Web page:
NRT Trainee Team Presentations
The Practicum in Augmented and Virtual Reality (ECE 501-1) is the third course offered as part of the PhD training program on augmented and virtual reality (AR/VR). The goal of the course is to provide interdisciplinary collaborative project experience in AR/VR. The course involves small teams of students from multiple departments working together on semester-long projects on AR/VR with the guidance of one or more faculty involved in the PhD training program. The expected end products of this practicum course are tangible artifacts that represent what the students have learned, discovered, or invented. Types of artifacts include research papers; patent applications; open-source software; as well as online tutorials and videos for undergraduates, K-12 students, or the general public.
At the end of the semester, trainee teams of 2-3 have a presentation session for fellow trainees, faculty, and invited guests. The teams are also expected continue testing and refining their research and to present their practicum projects at NRT organized/sponsored events in the future.
Fall 2021 Presentation Abstracts
An acoustic and computer graphics perspective for HRTF
personalization for spatial audio in AR/VR
Yuxiang Wang and Neil Zhang
The head-related Transfer Function (HRTF) describes how humans perceive spatial audio. HRTFs cover various directions are individual. Most current spatial audio displays use generic HRTF to provide spatial cues for customers, but it may result in vague or misplaced spatial perception. Personalizing HRTF has wide applications in AR/VR games and virtual scene reconstruction.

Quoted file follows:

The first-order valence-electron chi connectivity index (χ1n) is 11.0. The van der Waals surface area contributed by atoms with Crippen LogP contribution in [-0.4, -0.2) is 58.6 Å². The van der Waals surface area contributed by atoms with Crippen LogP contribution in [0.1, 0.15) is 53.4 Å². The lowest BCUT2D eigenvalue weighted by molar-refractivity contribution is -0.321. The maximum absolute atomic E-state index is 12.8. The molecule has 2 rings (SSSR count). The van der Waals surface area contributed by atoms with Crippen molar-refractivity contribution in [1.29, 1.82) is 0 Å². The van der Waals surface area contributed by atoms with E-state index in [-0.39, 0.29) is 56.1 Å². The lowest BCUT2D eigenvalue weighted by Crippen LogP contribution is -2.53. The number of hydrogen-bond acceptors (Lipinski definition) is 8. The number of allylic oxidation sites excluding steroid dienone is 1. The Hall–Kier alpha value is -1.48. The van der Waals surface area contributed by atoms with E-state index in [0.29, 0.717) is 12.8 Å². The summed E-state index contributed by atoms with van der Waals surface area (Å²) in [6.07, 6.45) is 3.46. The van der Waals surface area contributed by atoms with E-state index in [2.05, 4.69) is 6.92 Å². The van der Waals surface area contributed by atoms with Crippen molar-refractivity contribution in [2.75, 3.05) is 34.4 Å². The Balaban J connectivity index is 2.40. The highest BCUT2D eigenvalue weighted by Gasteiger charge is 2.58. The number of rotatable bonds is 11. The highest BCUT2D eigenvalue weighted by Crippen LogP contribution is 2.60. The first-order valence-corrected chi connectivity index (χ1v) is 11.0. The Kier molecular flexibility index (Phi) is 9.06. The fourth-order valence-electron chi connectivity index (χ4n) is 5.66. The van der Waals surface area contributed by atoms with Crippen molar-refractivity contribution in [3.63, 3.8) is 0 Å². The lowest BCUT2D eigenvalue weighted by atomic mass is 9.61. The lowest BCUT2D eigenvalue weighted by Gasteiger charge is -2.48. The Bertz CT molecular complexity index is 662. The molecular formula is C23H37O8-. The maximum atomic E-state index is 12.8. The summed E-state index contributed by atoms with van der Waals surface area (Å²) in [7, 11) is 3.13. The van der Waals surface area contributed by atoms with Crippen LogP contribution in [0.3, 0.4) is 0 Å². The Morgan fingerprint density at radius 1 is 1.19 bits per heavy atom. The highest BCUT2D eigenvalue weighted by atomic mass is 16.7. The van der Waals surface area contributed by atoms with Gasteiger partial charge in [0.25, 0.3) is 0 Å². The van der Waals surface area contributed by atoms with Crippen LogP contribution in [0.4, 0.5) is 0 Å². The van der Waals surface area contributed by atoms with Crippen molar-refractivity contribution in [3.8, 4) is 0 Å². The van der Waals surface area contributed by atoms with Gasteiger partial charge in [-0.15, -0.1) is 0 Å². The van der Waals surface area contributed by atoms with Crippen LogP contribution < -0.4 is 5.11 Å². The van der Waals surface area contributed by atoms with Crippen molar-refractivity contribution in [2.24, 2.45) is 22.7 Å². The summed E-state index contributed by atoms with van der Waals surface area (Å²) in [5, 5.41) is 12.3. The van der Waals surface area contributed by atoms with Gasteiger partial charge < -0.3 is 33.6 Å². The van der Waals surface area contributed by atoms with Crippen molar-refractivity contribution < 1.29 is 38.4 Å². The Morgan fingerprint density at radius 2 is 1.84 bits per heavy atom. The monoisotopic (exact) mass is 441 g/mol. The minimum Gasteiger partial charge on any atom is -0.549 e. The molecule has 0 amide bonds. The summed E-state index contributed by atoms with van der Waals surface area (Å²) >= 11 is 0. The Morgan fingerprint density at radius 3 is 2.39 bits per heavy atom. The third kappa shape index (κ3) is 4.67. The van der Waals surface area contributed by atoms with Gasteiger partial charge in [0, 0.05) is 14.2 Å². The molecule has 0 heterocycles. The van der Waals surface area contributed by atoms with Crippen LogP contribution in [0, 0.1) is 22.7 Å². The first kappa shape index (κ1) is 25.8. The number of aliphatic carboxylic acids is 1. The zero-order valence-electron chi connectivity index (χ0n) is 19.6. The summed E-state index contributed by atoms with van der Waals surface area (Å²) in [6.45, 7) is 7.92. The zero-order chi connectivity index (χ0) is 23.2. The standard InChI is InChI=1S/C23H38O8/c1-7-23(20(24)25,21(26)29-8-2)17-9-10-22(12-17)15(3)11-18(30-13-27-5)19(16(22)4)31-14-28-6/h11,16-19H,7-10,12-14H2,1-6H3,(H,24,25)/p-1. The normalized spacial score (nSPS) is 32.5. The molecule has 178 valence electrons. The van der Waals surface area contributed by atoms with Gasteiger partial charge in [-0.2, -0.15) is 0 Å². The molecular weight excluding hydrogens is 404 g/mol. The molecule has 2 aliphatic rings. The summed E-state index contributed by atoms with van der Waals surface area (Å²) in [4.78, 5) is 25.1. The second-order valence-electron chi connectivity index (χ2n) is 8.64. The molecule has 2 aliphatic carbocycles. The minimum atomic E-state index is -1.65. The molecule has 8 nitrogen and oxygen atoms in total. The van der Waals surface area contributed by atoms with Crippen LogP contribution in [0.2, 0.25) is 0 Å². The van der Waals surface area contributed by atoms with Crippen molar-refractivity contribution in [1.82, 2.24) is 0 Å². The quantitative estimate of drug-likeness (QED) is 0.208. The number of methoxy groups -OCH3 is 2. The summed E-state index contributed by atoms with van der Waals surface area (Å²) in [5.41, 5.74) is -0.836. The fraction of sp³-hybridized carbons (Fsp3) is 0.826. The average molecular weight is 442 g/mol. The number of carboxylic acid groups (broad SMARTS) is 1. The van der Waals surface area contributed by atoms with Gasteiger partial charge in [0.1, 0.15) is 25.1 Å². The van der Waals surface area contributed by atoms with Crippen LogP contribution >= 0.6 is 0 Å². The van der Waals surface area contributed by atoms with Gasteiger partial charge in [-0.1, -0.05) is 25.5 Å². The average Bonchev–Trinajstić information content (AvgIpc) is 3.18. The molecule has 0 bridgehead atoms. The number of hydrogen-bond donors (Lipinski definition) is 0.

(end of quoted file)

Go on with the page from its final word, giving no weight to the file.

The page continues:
To efficiently achieve this goal, we need the research background in both acoustics and machine learning, as well as some inputs from computer vision. We are combining our strengths in different backgrounds to find a unique approach to this research question.
We first found efficient representations to reduce the dimension of both the HRTF data and the hear-torse geometry. Then we built a machine learning framework to find the relation between the compact presentation of both the acoustic data and geometric data. By adapting these methods, we were able to predict global HRTFs with decent error across all spatial and temporal dimensions.
Frank Cwitkowitz, Eleni Patelaki, & Jeremy Goodsell
Learning to play the piano can be a difficult, lengthy, and frustrating task. What’s more, this process typically involves learning how to read sheet music, which can be cumbersome and unintuitive for many people. Recently, in the digital era, the need to understand sheet music has been circumvented by employing animated “pianoroll”, a binary time-frequency representation that indicates the piano keys which should be active across time. This representation of music makes playing piano more accessible, but it is still disconnected from the instrument, as one must follow the animation on a separate device. In this project, we propose to overlay animated pianoroll directly atop a physical piano using the HoloLens 2. We generalize our application such that, through a user interface, a user can select any MIDI file in the device’s storage to display as augmented pianoroll, anchoring it to the piano using QR code tracking. Furthermore, we provide real-time feedback on the user’s performance by comparing the expected key activity to the key activity estimated using an on-device piano transcription model. The application was successful and will undergo future development in preparation for some form of release.
An AR Solution for Blinds Navigation
Narges Mohammadi and Shadi Sartipi
This project entitled “Developing AR/VR solutions for blind people navigation” is about developing a user-friendly application which aim to transfer the visual information captured by the device cameras and sensor to a mix of audio signals to give the subject the sense of awareness for the surrounding environment. This applicationrequires scene understanding using spatial meshing, machine vision for object detection and generating spatial audio. In fact, this work tries to give a sound to silent objects in the environment and present the semantic information in the surrounding to users by combinations of spatial audio clues to not only avoid but also locate the interested objects while avoiding cognitive overloads to the user.